Landscape Regeneration

Developing solutions and tools for government and stakeholders to regenerate landscapes for the benefit of climate, nature, and people.

As part of research at the Centre for Landscape Regeneration, we are investigating how nature restoration can be made to work for people and benefit local communities. Through the use of participatory research approaches, we are seeking to identify solutions to landscape regeneration that are desirable, effective, affordable and just. While nature-based solutions aim to reduce greenhouse gas emissions and promote biodiversity, our work package will consider the pathways through which these can be delivered in socially just ways. This will involve an assessment of the challenges and opportunities posed by land management programmes from communities’ perspectives.

Across sites in the Cambridgeshire Fenlands and the Cairngorms national park, our work package aims to build a collaborative approach to adaptive change and conservation and to co-design fair landscape regeneration solutions with key stakeholders and communities. Working toward democratic processes for realising restoration plans, we will co-design and test tools and techniques for implementing landscape change projects with participants in workshops. We will co-create a community regeneration toolkit for use at the sites, while identifying opportunities for scaling or translating tools and techniques to broader communities working on landscape regeneration in the UK and beyond.

View of environmental monitoring infrastructure in the Cairngorm mountains, Scotland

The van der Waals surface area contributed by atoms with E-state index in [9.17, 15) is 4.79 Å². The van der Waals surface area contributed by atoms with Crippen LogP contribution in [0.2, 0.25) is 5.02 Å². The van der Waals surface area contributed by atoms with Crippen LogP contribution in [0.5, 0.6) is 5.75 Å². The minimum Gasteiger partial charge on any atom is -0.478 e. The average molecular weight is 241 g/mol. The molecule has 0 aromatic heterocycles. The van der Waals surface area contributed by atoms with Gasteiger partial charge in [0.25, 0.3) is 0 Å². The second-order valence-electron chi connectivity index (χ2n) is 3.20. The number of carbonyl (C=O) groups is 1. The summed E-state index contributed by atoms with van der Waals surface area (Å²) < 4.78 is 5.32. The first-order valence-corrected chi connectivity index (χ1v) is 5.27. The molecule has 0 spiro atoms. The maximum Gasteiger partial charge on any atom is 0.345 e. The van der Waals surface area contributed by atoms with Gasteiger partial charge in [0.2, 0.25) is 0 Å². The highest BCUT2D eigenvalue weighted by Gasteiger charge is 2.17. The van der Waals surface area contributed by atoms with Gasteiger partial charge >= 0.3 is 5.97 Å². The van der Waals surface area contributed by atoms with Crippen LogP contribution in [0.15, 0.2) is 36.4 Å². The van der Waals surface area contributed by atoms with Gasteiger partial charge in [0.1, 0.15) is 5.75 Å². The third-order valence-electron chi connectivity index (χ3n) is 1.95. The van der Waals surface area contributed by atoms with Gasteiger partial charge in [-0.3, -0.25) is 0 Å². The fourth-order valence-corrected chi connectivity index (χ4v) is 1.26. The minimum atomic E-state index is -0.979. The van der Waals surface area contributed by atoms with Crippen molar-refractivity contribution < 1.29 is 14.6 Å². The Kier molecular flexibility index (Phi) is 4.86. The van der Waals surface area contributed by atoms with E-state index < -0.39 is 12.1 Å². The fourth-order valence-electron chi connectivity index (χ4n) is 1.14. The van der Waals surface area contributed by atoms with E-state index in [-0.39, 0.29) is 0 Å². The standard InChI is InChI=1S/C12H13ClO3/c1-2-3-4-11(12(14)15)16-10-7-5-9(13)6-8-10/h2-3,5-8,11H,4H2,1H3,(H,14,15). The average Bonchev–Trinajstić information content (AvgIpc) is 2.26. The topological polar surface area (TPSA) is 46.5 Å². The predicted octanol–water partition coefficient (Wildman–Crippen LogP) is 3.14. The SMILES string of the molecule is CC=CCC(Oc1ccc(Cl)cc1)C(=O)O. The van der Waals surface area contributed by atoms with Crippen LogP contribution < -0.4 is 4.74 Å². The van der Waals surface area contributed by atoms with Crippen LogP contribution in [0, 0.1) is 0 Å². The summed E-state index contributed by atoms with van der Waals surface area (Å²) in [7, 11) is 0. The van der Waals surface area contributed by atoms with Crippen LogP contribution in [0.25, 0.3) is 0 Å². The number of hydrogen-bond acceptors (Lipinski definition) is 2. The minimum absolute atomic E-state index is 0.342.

UK Centre for Ecology & Hydrology environmental monitoring site, Cairngorms

The Centre for Landscape Regeneration aims to preserve and restore key landscapes in the UK using cost-effective nature-based solutions. By taking a systems approach and long-term view, the Centre provides the knowledge and tools needed to regenerate important ecosystems and agricultural land in ways that create social, environmental and economic benefits. Learn more about the Centre’s three major projects: Protecting the Fenlands, Expanding Habitats in the Cairngorms, and Challenges and Opportunities in the Lake District.

The Centre is co-led by Emily Shuckburgh in Cambridge Zero and David Coomes in the Cambridge Conservation Research Institute in collaboration with the Cambridge Conservation Initiative, and undertaken is in partnership with the RSPB, UK Centre for Ecology and Hydrology, and The Endangered Landscapes Programme.

Funding is provided by the Natural Environment Research Council (NERC) as part of its Changing the Environment Programme. Additional CLR funding has been provided by UK Research and Innovation and the Department for Business, Energy and Industrial Strategy.